There’s no joy in Soyville

598tThe market for soy food and beverages dropped a whopping 16 percent in the last two years,  according to a report from market researcher, Mintel.

Soy watchers blame rising prices, new alternatives and the fickleness of health-conscious consumers. I'd add one other ingredient: taste. Yuck!

Having dabbled with such foodstuffs as soy milk and soy ice cream over the years, I can personally attest to being part of the 16 percent drop. You couldn't pay enough me to buy soy stuff.

The pocketbook's also playing a huge role in soy's demise. When times are good, consumers will pay extra for what they perceive to be a healthy alternative. They'll also buy ‘green' products because, well, who doesn't want to reach out and give Mother Earth a great, big hug?

But, when the Great Recession hit, yucky-tasting, high priced food began gathering dust on store shelves. Ditto with all those higher-priced green products. I've always believed that, whether it's a global multinational or a multi-tasking housewife, green is a nice-to-have, and not a must-have. And, when sacrifices have to be made, a nice-to-have is the first to go. (Note: That same Repman truism holds for PR in a down economy.)

So, what's a soy boy to do? Well, according to the Ad Age article, the industry's not doing much to rally the troops. First, they've been extremely slow to react to what Carlotta Mast of says has “…been a lot of innovation in the vegetarian and vegan markets.” Second, says Ad Age, the industry has had “…to deal with conflicting news reports about cancer.” Ouch. Smart, fleet-footed competitors, yucky taste, high prices AND a possibility of an increased risk of breast-cancer recurrence in survivors? Talk about the perfect storm.

Phil Lempert, who runs summed it up beautifully: “Gluten-free products are fueling their own growth through innovation. Soy got lazy.”

So, we've got a lazy, yucky-tasting, high-priced product linked to cancer whose competition is eating its lunch. Or, we've got what we in PR call an opportunity.

So, putting on my branding hat, let me take a stab at a few re-positioning campaign themes for the soy industry:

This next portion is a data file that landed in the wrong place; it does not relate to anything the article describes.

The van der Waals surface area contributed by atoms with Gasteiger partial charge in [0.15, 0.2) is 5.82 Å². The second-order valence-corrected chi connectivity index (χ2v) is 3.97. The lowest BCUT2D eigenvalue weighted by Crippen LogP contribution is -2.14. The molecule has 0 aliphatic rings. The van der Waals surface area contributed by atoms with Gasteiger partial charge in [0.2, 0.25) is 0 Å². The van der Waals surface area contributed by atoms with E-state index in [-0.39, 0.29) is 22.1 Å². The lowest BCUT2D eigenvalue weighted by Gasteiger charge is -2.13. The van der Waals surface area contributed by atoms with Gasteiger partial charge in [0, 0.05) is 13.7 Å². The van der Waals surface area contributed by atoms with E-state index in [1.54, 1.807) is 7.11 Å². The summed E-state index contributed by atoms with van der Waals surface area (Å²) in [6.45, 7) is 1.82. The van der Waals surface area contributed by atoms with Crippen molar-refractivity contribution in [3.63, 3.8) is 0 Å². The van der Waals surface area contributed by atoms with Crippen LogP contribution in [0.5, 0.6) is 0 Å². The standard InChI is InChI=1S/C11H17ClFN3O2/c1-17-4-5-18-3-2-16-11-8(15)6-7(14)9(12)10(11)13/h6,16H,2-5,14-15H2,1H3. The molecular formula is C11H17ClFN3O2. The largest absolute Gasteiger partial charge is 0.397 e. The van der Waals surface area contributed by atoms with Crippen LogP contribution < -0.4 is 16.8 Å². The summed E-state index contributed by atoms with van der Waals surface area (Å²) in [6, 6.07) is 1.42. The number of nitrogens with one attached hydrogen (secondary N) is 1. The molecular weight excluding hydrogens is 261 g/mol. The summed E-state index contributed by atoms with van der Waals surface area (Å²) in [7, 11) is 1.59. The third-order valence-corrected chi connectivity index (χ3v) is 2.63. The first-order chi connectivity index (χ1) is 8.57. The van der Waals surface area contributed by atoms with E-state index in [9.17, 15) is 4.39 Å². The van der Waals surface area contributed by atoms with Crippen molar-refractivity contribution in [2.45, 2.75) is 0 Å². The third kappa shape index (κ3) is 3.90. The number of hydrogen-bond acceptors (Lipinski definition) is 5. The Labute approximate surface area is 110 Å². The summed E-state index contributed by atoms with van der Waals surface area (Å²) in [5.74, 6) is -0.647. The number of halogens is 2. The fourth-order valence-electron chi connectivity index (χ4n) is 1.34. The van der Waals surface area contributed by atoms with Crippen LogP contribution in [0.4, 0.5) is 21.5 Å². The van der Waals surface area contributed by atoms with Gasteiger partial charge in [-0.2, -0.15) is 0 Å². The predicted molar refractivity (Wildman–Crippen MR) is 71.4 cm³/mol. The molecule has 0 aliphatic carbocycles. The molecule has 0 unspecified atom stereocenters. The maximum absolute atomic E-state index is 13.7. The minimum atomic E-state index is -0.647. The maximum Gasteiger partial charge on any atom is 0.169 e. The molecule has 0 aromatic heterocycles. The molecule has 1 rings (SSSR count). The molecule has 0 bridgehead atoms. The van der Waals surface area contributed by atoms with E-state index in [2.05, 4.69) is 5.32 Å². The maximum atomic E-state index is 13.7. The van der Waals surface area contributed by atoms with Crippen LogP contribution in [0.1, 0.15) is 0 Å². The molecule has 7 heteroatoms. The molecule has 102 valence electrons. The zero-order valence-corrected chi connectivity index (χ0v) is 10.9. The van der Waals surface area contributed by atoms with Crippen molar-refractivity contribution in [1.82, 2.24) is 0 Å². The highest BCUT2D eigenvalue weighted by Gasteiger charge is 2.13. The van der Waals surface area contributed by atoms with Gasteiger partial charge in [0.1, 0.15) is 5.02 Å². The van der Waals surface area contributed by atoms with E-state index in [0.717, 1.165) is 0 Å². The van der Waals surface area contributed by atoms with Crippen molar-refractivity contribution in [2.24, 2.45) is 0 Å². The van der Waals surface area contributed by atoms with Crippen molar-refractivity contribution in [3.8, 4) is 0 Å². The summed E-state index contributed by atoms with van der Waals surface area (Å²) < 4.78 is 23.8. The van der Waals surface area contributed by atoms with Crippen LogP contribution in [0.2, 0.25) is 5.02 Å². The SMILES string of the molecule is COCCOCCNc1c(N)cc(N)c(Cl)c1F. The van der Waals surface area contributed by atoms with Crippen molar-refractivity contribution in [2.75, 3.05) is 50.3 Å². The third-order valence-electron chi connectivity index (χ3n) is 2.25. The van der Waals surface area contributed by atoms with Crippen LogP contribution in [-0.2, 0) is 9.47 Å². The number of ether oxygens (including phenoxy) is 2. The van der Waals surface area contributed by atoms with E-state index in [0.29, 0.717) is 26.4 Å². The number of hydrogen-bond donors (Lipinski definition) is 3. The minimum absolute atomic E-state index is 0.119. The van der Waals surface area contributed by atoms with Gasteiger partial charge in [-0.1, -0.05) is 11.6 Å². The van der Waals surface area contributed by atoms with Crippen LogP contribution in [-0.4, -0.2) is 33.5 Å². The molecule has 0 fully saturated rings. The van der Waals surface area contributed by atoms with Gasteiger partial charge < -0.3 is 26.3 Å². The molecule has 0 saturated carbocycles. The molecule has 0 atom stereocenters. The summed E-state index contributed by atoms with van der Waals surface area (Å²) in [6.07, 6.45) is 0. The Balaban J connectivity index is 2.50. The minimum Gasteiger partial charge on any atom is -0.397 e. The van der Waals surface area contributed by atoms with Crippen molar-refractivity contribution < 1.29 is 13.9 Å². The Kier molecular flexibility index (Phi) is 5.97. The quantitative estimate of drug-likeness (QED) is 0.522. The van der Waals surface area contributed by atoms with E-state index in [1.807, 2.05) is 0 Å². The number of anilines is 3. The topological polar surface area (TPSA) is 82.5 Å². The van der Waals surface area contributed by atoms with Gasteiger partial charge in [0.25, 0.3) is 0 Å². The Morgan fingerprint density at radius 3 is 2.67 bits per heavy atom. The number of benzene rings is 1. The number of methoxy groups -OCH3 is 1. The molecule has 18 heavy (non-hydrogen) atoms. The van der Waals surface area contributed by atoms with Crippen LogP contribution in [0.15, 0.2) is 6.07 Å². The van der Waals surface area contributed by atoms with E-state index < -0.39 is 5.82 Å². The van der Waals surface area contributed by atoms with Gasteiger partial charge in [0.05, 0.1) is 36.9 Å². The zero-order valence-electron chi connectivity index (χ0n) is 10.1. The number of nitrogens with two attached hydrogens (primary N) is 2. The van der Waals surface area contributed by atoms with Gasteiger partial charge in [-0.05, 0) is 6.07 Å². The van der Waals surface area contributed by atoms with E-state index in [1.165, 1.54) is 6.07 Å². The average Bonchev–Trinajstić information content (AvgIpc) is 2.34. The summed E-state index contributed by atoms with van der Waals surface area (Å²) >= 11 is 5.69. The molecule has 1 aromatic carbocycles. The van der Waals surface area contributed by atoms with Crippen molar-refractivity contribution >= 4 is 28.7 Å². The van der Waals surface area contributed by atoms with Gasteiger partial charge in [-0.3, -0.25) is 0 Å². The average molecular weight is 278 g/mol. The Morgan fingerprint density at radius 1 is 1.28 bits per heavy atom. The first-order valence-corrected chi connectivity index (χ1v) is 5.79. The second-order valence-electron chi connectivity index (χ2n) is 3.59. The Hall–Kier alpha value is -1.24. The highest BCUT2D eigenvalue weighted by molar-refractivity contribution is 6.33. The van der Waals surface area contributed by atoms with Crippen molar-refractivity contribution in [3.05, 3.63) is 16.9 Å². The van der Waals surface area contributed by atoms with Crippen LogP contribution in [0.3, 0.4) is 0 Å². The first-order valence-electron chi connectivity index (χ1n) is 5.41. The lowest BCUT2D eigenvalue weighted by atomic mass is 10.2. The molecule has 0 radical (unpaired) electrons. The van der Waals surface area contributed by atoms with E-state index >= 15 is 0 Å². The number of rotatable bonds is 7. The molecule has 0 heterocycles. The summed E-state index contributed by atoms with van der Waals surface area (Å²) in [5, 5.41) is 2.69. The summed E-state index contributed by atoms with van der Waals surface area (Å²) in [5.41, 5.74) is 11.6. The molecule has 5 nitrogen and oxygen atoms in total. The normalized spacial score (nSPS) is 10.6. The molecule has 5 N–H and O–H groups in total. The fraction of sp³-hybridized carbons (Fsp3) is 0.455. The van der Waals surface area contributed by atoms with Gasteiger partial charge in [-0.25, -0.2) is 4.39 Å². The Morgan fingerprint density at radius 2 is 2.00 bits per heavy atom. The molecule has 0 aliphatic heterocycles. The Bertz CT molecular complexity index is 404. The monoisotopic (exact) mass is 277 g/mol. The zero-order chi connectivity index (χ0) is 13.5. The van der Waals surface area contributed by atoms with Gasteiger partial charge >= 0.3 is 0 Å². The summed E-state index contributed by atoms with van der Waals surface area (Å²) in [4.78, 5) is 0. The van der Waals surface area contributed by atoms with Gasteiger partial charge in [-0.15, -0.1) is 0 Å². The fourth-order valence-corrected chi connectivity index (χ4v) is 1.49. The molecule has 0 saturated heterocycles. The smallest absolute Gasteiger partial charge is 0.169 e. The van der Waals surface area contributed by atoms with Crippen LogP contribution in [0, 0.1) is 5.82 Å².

– 'Soy stinks. Life is short. Let's both move on.'
– 'Soy: We'll be back' (with the Governator as its new spokesman)
– 'Tastes bad. Costs more. There we've said it.' (This might be a nice co-branding opportunity with Big Tobacco, BTW).

I'd love to hear suggested campaign themes from Rep readers, especially Lunch Boy. Hey Lunch? Do you do soy?

10 thoughts on “There’s no joy in Soyville

  1. You’ve confirmed the exact reason why soy’s market share is dropping faster than Donald Trump’s remaining hair folicles, Trish.

  2. When I did PR for the National Dairy Council, we called it soy juice – come on, it’s not milk! Milk from what?
    There was a study that showed in order to get anywhere near the amount of nutrients from soy like you do from milk, you have to shake the soy container as much as a paint can shaker shakes paint – otherwise it is a sludge at the bottom that you throw out. No thank you – I’ll take my cow’s milk. I want to like soy milk and then I tried almond milk the other day. I’m glad to see I’m not the only one who doesn’t like the taste of those ‘other’ milks.

  3. There was a soy backlash in the healthfood community — some folks said it was great for you; others said it wasn’t. Whatever. I enjoy eating tofu and shall continue to do so. Whatever gets you through the night…

  4. I love Soyanara. Good stuff, Ms. B. Re: green products, my point was strictly financial. When Americans need to cut costs, they’ll opt for the least expensive brand, not the one that’s best for the environment. And, that’s said with all due respect to Mother Earth.

  5. How about “soyanara”?
    I don’t think you should conflate a nasty tasting drink with green products. The latter — at least the real ones — are meant to preserve the planet. Have you looked at the weather lately? I’d rather have fewer household goods and foods that are better for me and the earth than overpackaged, overprocessed alternatives.

  6. Brilliant, Aaiello. Positively brilliant. Or as a former Italian watchmaker client of mine used to say, ‘Bravissima!’

  7. To repurpose a satirical beer commercial I heard long ago from some comic ad writers, here’s something that could be used for soy milk: “When you want a drink real bad, we’ve got a really bad drink.”
    How about “Soy: the other white food.”
    Or, for the Soyfoods Association of North America: “We may not be good, but we’re open from 9 to 5.”
    Finally, a riff on a line we used to use to describe some of our products in my past life: “Soy: You can buy better, but you’ll never pay more.”